A pyramid. No, no. There's a picture. That's the important thing, on the left-hand side. Well, it's a -- very important. It's the eye of Horus, you see, lifting on the pyramid, on top of a pyramid. We are in Egypt, here. A very strange idea. And it was an attempt to express in secular terms the law of liberty of this land. There was a pact, because the -- you also see on the right-hand side already -- no, the light is not on. There was a fight: should the symbols of this new country be simply taken over from the Church, from the Christian tradition, or should they be a translation of these aspirations into a new language of the world, what we call "secular"? Church and state are -- in America should not be called "Church and state" if you do not realize that the sequence is important. First, the Church; and then the state. So the state had in this country, more than in any other country of the world I'm aware of, and more on principle than in any other country, to drop all claims that it had any church-like quality itself. The sacred emperor of the Roman Empire had -- was anointed by the pope. The kings were anoin- -- crowned by -- are crowned by--the -- the English queen--by the archbishop of Canterbury. No such stuff here.

Now this secular character of the government of the United States is -- has some strange consequences, gentlemen. When you speak of the separation of Church and state in this country, it has absolutely nothing to do with the separation of Church and state ever -- in Italy or France; it's something quite different. And that's why people discuss these questions today without the slightest knowledge of what it means, for example, in -- would it mean in Spain, or in Argentina, or in Peru, or in Mexico. The sign of this is this pyramid. As you see, the cross is out.

There was a debate over this. And Jefferson and the Free Masons carried the day. The pyramid is a Free Mason symbol. If you go to "The Magic Flute," you will see there that Isis and Osiris are invoked. And that's contemporary with the Constitution of the United States. And "The Magic Flute," by Amadeus -- Wolfgang Amadeus Mozart is very much in tune with the songs of the founders of the Republic. And you should know this, because you must imagine that these -- this pyramid was put on this note--I never can wonder sufficiently over this fact--long before anybody was able to decipher the Egyptian hieroglyphs. The Egyptian hieroglyphs have been deciphered 30 years after this event. America has been prophetic in choosing a symbol which perhaps today we are able fully to encompass and to comprehend. I'll give you later on this sufficient proof. I think that -- will believe me.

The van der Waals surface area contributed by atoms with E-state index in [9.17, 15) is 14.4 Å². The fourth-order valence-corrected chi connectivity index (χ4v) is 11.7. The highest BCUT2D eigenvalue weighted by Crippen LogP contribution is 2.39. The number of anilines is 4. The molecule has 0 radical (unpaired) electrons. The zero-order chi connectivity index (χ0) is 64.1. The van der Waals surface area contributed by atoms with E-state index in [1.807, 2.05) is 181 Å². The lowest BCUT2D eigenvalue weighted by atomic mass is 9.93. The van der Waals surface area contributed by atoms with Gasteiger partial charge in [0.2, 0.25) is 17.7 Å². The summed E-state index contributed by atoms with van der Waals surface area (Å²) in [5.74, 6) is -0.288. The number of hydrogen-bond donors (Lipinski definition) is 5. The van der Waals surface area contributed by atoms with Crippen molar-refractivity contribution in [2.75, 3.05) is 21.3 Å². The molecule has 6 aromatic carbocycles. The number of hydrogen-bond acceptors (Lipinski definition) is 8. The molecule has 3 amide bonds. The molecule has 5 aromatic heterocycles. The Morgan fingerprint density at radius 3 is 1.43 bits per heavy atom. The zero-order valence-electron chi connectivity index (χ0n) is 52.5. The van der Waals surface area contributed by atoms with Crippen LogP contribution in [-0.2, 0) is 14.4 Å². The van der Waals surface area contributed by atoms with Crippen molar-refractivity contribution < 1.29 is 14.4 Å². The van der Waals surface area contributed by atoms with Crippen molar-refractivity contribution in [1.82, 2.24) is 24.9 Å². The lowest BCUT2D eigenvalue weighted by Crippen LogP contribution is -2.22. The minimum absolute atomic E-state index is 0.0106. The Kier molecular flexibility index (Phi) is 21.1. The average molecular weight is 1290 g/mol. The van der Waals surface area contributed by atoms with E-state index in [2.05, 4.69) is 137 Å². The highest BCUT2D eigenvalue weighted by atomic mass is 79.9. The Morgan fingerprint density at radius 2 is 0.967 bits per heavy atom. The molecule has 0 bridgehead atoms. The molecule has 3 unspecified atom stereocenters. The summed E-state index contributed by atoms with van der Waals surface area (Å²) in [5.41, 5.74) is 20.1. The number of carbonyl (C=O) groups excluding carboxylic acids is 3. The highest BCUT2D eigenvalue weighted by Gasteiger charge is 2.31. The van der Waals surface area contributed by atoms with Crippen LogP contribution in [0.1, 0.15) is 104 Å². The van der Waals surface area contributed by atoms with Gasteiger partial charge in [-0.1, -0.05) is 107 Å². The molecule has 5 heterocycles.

"Nearer, my God, to thee,

Nearer to thee!

Even though it be a cross

That raises me;

Still all my songs shall be,

Nearer, my God, to thee,

Nearer to thee."

Now we have here three words that are the minimum, so to speak, of

religion, I think. One is that we are estranged from the "who" who must recog-

nize us, who we are. That in the encounter of a man's -- in his despair, "Who is --

who am I?" he wants to come nearer to the one and only one who recognizes us.

The second, that there is a cross in our life. That is, the Christian heritage behind

which even the most pagan mind today cannot fall. That is, we live in a post-

Christian society, since 1800, in which -- into which the Cross is received from a

Christian source, diluted, you may say, but still in such a way that whether we

hold any dogma of any faith, my dear man, where the {question now with} this

question of -- fear from dogma has -- song has nothing to do with dogma, you

see. Dogma comes later, after you have sung sufficiently long, you look at the

verses you have sung, and then you make a system out of the song, and that's

called dogma. That's all. For 300 years, the Christians had prayed to the Lord,

and then they said, "What do -- have we done?" That's dogma. That's the residue

of song, of liturgy. The liturgy's older than the dogma.

But since you do not see, you do not understand that all { } must have

substance. Otherwise you would know this. You only think of song as -- as

doggerel, as -- as children's songs, Mo- -- Mother Goose rhymes or so. That's

unimportant. But the "Battle Hymn to the Republic" is not unimportant, you see.

"I have seen" -- "I have seen"--how does it go? Wie?

("Mine eyes have seen the glory of the coming of the Lord.")

I mean, this -- this song of the -- of the Civil War is perhaps the greatest

religious song contributed by the American people to the world at large, certain-

ly much larger than any philosophical or artistic contribution made in this coun-


So the pyramid is far ahead in its choice as a symbol of the ruling ideas of

that time. And so it is not without some self-righteousness that there is on the -- around the pyramid printed "Novus ordo Saeculorum," "A new order of the times," or of the ages. And "Annuit coeptis," God in Heaven nods -- gives His nods to what we have started.

As you know, Mr. Stevenson made a speech a certain time ago, scolding us because we didn't know where we are going, and that the people had lost their faith in the future. Well, if you would take the pyramid and this -- the inscription, the circumscription a little more seriously, you would suddenly realize that the founding fathers took a very wide and broad view of the beginning of these United States. And they certainly had no idea that they would be finished--the United States--within the next 150 years. At the same time, when this was printed, Mr. Ezra Stiles, president of Harv- -- New Haven College, Yale University, gave a famous speech in -- dedicating the country after the Peace of -- Treaty of Paris in 1783. Was it Versailles? Well, Sir; pardon me. And -- and he said that the history of the United States would fill the next 400 years.